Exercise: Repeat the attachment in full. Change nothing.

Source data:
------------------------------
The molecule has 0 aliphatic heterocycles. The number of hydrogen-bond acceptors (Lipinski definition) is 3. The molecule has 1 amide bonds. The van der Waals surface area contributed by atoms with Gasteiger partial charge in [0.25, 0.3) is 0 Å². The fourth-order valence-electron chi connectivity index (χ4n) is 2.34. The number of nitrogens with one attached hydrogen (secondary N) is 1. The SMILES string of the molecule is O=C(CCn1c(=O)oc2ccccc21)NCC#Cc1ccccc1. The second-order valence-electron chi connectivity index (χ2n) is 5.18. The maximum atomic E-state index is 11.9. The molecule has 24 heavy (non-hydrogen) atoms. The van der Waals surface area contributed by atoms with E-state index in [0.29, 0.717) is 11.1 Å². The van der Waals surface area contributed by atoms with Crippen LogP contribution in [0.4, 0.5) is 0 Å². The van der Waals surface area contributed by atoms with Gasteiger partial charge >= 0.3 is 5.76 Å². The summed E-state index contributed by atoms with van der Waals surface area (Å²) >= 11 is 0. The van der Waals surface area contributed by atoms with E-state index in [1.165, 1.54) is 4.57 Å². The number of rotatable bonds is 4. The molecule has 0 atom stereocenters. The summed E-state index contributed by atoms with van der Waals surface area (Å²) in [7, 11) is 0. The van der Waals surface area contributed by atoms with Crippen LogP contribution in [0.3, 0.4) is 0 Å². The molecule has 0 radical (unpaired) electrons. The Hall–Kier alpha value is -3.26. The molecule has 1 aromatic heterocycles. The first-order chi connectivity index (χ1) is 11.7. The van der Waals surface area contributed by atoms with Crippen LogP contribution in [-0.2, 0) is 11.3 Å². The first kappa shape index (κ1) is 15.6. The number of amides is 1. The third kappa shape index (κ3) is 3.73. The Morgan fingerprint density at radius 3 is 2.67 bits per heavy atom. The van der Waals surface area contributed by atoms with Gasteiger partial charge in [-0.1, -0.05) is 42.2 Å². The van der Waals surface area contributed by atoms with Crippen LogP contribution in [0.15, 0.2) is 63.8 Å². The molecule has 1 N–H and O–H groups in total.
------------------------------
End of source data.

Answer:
The molecule has 0 aliphatic heterocycles. The number of hydrogen-bond acceptors (Lipinski definition) is 3. The molecule has 1 amide bonds. The van der Waals surface area contributed by atoms with Gasteiger partial charge in [0.25, 0.3) is 0 Å². The fourth-order valence-electron chi connectivity index (χ4n) is 2.34. The number of nitrogens with one attached hydrogen (secondary N) is 1. The SMILES string of the molecule is O=C(CCn1c(=O)oc2ccccc21)NCC#Cc1ccccc1. The second-order valence-electron chi connectivity index (χ2n) is 5.18. The maximum atomic E-state index is 11.9. The molecule has 24 heavy (non-hydrogen) atoms. The van der Waals surface area contributed by atoms with E-state index in [0.29, 0.717) is 11.1 Å². The van der Waals surface area contributed by atoms with Crippen LogP contribution in [0.4, 0.5) is 0 Å². The van der Waals surface area contributed by atoms with Gasteiger partial charge >= 0.3 is 5.76 Å². The summed E-state index contributed by atoms with van der Waals surface area (Å²) >= 11 is 0. The van der Waals surface area contributed by atoms with E-state index in [1.165, 1.54) is 4.57 Å². The number of rotatable bonds is 4. The molecule has 0 atom stereocenters. The summed E-state index contributed by atoms with van der Waals surface area (Å²) in [7, 11) is 0. The van der Waals surface area contributed by atoms with Crippen LogP contribution in [0.3, 0.4) is 0 Å². The molecule has 0 radical (unpaired) electrons. The Hall–Kier alpha value is -3.26. The molecule has 1 aromatic heterocycles. The first-order chi connectivity index (χ1) is 11.7. The van der Waals surface area contributed by atoms with Crippen LogP contribution in [-0.2, 0) is 11.3 Å². The first kappa shape index (κ1) is 15.6. The number of amides is 1. The third kappa shape index (κ3) is 3.73. The Morgan fingerprint density at radius 3 is 2.67 bits per heavy atom. The van der Waals surface area contributed by atoms with Gasteiger partial charge in [-0.1, -0.05) is 42.2 Å². The van der Waals surface area contributed by atoms with Crippen LogP contribution in [0.15, 0.2) is 63.8 Å². The molecule has 1 N–H and O–H groups in total.